#ESRDNetworks support the @CDCgov campaign to #FightFlu. If you have kidney disease, get yourself and your family members vaccinated today. 137
Getting a #Flu vaccine this year is more important than ever before for dialysis and kidney transplant recipients because of the ongoing COVID-19 pandemic. #FightFlu       165
A #Flu vaccination has been shown to reduce the risk of getting sick with flu or reduce the risk of having a serious flu outcome like requiring a stay in the hospital. #GetVaccinated 182
A #Flu vaccine prevents millions of illnesses and flu-related doctor’s visits each year. #GetVaccinated 103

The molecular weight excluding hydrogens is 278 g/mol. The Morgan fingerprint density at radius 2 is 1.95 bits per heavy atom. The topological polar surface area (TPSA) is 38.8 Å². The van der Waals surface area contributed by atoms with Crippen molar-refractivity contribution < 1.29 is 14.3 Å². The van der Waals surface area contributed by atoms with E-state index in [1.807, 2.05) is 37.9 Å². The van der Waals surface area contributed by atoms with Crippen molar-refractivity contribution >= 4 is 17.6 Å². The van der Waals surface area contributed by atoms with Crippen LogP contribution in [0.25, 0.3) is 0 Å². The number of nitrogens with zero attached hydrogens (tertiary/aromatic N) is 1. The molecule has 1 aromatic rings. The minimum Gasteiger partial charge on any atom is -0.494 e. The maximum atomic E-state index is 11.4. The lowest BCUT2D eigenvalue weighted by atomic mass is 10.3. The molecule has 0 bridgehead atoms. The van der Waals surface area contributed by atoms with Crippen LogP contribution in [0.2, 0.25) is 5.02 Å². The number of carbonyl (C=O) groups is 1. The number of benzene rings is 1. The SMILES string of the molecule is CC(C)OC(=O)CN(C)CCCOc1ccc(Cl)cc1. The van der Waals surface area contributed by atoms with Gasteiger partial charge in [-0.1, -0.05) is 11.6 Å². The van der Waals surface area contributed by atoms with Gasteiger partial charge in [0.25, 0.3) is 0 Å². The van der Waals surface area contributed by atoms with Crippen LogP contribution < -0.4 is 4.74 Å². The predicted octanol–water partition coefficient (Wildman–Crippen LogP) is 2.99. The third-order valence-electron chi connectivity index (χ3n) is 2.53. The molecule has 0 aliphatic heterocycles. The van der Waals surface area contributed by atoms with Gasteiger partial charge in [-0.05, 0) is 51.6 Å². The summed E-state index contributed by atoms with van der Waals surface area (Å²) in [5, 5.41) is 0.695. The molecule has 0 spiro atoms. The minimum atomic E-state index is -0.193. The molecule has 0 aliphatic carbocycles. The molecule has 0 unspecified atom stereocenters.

If you’re over the age of 65, ask about the high dose #Flu vaccination for a stronger immune response. #FightFlu 112
@CDCgov estimates that #Flu vaccination prevented 7.5 million flu illnesses, 3.7 million flu medical visits, 105,000 flu hospitalizations and 6,300 flu deaths last year. #GetVaccinated. #FightFlu 196
Learn more about the difference between COVID-19 and seasonal #Flu 126
Practice social distancing by putting space between yourself and others. Wash your hands often. Always #MaskUp. Slow the spread of COVID-19 and #Flu 148
Check out this video Roll Up Your Sleeve for Your Annual Flu Vaccination and #GetVaccinated against #Flu 104


Get Your Flu Shot: Not Flu

Roll Up Your Sleeve for Your Annual Flu Vaccine

What Should You Do If You Get Flu?

Key Facts About Flu Vaccines

COVID-19 vs Flu: Breaking Down the Differences

Tuesday, October 20, 2020 — 4:00 PM to 5:00 PM ET

Influenza, COVID-19, and Renal Disease

Tuesday, November 10, 2020 — 3:00 PM to 4:00 PM ET